As my two eyes make one in sight.
Only where love and need are one,
And the work is play for mortal stakes,
Is the deed ever really done
For Heaven and the future’s sakes.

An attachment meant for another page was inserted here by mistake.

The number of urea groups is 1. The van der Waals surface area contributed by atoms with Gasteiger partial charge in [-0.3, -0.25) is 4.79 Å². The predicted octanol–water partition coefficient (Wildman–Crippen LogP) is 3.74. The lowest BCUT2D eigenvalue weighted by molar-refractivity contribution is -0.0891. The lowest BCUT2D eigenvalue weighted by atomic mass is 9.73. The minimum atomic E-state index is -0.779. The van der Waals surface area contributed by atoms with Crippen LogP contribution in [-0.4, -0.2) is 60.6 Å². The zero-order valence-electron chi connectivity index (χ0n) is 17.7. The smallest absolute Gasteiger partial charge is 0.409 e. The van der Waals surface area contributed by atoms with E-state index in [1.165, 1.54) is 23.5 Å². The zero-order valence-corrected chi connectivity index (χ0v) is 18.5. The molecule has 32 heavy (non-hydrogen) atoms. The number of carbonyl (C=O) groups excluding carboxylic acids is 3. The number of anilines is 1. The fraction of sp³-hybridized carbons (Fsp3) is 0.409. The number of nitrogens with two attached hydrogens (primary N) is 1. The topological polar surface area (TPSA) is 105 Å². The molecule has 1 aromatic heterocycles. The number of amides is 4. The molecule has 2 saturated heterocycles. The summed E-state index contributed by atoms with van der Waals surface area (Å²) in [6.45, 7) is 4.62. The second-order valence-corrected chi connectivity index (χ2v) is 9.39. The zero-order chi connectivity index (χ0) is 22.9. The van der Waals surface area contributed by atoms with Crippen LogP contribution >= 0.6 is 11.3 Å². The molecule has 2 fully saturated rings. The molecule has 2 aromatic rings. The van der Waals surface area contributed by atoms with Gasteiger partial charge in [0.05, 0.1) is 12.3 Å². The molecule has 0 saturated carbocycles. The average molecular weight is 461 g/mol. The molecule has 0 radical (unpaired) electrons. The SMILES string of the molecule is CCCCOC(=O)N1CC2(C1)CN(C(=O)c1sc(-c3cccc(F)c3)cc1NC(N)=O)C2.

Now he’s showing them that they aren’t God’s gift to wood chopping. The new men are taking credit for his work because he’s better at it than them and they don’t want to work. He seems like he’s still trying to make the best of it and do his best. I think that was me this summer while trying to road block drama and everything. I really just wanted to my best, do a lot and make the most of my time.